“It was pretty hard for a while,” he admits.
MRS. FELIX BERMUDEZ,
28, of 520 W. 26th St., Lorain, operates a beauty shop that was hit in the recent fire on Pearl Avenue. She came to Lorain when she was seven years old with her parents. Her father has worked in the steel mill for 22 years. She’s proud of her accomplishments and those of her people.
“Pride,” she says. “I have lots of it. Especially if you come from another place and make a better life here. That makes you proud.”
Among some of the older Puerto Ricans, the urge to go back to the island is strong. Some return, others speak of it, but stay in Lorain.
46, a grocer at 3064 Vine Ave., was drawn to Lorain by a friend’s enthusiastic letter. He got a job at Fruehauf and eventually opened his store.
“I guess it’s easier to make a living here,” he says. “But I love my country. I’d like very much to go back.”
“It is the way of the older ones,” says Isabel Parrilla, daughter of Timothy.
, executive director of Neighborhood House in Lorain, sums it up this way:
“The older ones, when they speak of Americans, they don’t mean themselves. The younger ones don’t have this confusion.”
For Julio and Felicita Gonzales of 1044 W. 9th St., life has not been easy in Lorain. He has been ill and had to stop working for a while. Welfare checks made it hard for a family of 12 to get along. But Felicita, a proud, hardworking woman, feels that Lorain is best for the family and the children. She is undaunted by their setbacks.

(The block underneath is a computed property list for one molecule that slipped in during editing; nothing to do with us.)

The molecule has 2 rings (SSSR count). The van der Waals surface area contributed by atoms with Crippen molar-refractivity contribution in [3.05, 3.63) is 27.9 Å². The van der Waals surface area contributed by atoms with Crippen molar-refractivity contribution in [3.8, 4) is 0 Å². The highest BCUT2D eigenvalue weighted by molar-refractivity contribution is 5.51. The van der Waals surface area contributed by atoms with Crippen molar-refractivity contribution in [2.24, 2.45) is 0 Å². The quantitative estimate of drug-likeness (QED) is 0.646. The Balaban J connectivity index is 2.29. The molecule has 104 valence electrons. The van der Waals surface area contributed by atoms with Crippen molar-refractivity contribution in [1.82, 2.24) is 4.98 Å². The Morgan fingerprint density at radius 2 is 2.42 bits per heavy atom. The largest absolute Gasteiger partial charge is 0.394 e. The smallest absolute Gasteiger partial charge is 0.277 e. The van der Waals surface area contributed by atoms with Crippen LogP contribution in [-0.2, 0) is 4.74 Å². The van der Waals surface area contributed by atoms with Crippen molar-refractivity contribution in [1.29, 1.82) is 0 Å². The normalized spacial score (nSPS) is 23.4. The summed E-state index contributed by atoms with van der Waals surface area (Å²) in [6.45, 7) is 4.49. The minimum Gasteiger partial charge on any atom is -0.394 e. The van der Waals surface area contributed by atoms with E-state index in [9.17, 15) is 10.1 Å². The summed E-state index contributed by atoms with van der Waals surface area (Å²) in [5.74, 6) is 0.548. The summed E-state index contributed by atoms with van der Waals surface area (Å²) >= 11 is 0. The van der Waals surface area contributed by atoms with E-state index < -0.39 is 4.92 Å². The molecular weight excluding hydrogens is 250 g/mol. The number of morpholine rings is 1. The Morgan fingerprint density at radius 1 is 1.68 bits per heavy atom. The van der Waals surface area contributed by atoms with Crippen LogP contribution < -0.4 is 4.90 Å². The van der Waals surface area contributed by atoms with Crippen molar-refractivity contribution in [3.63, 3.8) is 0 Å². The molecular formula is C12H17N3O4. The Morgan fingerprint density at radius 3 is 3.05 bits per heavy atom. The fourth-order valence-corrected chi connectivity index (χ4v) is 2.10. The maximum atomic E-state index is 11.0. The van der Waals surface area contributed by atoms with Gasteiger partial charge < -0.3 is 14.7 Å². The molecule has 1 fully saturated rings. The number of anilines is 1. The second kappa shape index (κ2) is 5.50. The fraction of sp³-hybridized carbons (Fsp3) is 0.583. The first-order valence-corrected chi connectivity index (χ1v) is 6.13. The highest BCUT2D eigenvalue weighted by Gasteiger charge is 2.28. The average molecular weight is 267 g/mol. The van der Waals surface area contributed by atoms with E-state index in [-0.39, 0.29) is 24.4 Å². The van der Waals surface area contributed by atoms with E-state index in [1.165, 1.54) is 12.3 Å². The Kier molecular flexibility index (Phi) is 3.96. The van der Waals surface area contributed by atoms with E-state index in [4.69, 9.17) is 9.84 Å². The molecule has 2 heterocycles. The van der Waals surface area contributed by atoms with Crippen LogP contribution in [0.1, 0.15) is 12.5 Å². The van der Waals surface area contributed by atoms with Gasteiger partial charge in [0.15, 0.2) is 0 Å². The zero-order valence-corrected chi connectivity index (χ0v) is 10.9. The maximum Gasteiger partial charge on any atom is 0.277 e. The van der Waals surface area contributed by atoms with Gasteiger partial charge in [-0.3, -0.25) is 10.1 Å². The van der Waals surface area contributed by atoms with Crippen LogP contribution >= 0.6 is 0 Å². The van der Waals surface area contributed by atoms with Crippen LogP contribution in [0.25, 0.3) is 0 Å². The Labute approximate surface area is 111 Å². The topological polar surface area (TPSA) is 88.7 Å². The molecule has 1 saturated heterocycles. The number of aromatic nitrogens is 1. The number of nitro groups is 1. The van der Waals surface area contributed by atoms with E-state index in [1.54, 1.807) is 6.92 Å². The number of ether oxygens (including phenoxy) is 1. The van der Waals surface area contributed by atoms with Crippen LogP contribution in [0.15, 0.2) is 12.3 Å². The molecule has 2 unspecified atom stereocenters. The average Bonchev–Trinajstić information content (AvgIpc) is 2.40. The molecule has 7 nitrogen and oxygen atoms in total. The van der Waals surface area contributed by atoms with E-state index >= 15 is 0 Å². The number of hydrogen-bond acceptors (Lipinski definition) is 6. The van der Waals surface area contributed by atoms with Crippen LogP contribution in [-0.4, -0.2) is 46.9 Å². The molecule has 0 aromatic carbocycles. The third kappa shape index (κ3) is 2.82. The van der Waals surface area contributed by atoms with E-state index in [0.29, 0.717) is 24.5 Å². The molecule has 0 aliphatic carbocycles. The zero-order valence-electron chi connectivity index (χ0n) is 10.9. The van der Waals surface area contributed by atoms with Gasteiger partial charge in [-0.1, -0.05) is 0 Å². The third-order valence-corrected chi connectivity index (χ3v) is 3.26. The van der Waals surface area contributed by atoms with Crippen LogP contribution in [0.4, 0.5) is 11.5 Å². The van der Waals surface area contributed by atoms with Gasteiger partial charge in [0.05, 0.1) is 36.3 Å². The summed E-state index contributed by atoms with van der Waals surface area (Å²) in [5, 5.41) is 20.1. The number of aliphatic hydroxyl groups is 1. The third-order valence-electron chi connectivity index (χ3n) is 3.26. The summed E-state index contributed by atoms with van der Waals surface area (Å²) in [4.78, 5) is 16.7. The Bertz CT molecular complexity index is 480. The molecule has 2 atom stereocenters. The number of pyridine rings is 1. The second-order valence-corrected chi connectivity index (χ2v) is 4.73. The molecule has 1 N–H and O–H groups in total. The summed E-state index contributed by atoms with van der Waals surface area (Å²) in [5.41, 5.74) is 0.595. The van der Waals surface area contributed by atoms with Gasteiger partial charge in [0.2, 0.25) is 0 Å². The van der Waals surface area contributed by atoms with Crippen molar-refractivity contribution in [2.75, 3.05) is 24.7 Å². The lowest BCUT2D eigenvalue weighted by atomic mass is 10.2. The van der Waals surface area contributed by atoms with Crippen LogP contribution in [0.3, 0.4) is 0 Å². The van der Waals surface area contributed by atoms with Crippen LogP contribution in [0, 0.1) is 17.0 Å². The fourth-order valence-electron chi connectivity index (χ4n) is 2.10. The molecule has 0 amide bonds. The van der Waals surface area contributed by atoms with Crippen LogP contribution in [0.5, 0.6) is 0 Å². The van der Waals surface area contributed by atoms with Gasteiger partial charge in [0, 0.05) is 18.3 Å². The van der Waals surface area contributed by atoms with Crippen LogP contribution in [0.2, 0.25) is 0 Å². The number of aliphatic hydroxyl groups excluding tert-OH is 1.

“I tell you the truth, I like it here,” she says. “We don’t have no money, but we’re better off here. I got good friends and neighbors. I’m satisfied.”
for 12 years a medical research clerk at St. Joseph Hospital, had been back to Puerto Rico for a visit.
“I feel like a stranger, Puerto Rico has changed so,” she says.
Her husband, Angel, came to Lorain in 1948 and sent for Mrs. Sanchez a year later. He now works as an inspector for the Lorain Ford Assembly Plant.
“It was hard before for the Puerto Ricans to come here,” she says. “But it’s easy now. People have a whole life waiting for them here.”
And they are making their mark in the community, the older early arrivals and their children. They still cling to some of their old customs and culture. You can find Latin gaiety at places like El Hit de Oro at 3014 Vine Ave. There also you’ll find a wall-sized mural depicting Puerto Rico in all its many rural and urban faces.
But on the opposite wall, hung with loving care, is a portrait of John F. Kennedy and the American flag.
It would be interesting for the Morning Journal
to do an update of the above article, 50 years later. With the lack of opportunity to make a living work at the steel mill, and the closing of Lorain’s Ford plant, how have the succeeding generations of Puerto Ricans fared?
Have many returned to the island home of their fathers?
Even Vine Avenue’s once vibrant business district is gone, with the most of the street vacated with no evidence of the cultural importance it once had.